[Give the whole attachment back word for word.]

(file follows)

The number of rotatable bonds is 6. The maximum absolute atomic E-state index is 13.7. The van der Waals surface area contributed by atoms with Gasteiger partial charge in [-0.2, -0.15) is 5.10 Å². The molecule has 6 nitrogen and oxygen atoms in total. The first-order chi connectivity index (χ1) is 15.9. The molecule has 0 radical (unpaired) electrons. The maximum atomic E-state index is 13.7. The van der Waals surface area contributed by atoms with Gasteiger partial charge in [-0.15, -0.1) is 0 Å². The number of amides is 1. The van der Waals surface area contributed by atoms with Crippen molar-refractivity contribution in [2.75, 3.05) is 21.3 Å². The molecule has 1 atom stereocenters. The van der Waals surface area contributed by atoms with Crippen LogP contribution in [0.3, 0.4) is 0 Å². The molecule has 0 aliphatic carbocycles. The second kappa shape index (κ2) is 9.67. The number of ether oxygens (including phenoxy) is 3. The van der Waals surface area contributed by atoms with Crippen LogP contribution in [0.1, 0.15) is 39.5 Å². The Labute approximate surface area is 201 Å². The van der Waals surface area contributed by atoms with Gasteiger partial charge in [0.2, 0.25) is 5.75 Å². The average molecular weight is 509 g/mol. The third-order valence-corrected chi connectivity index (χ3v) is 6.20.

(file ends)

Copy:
The number of rotatable bonds is 6. The maximum absolute atomic E-state index is 13.7. The van der Waals surface area contributed by atoms with Gasteiger partial charge in [-0.2, -0.15) is 5.10 Å². The molecule has 6 nitrogen and oxygen atoms in total. The first-order chi connectivity index (χ1) is 15.9. The molecule has 0 radical (unpaired) electrons. The maximum atomic E-state index is 13.7. The van der Waals surface area contributed by atoms with Gasteiger partial charge in [-0.15, -0.1) is 0 Å². The number of amides is 1. The van der Waals surface area contributed by atoms with Crippen molar-refractivity contribution in [2.75, 3.05) is 21.3 Å². The molecule has 1 atom stereocenters. The van der Waals surface area contributed by atoms with Crippen LogP contribution in [0.3, 0.4) is 0 Å². The molecule has 0 aliphatic carbocycles. The second kappa shape index (κ2) is 9.67. The number of ether oxygens (including phenoxy) is 3. The van der Waals surface area contributed by atoms with Crippen LogP contribution in [0.1, 0.15) is 39.5 Å². The Labute approximate surface area is 201 Å². The van der Waals surface area contributed by atoms with Gasteiger partial charge in [0.2, 0.25) is 5.75 Å². The average molecular weight is 509 g/mol. The third-order valence-corrected chi connectivity index (χ3v) is 6.20.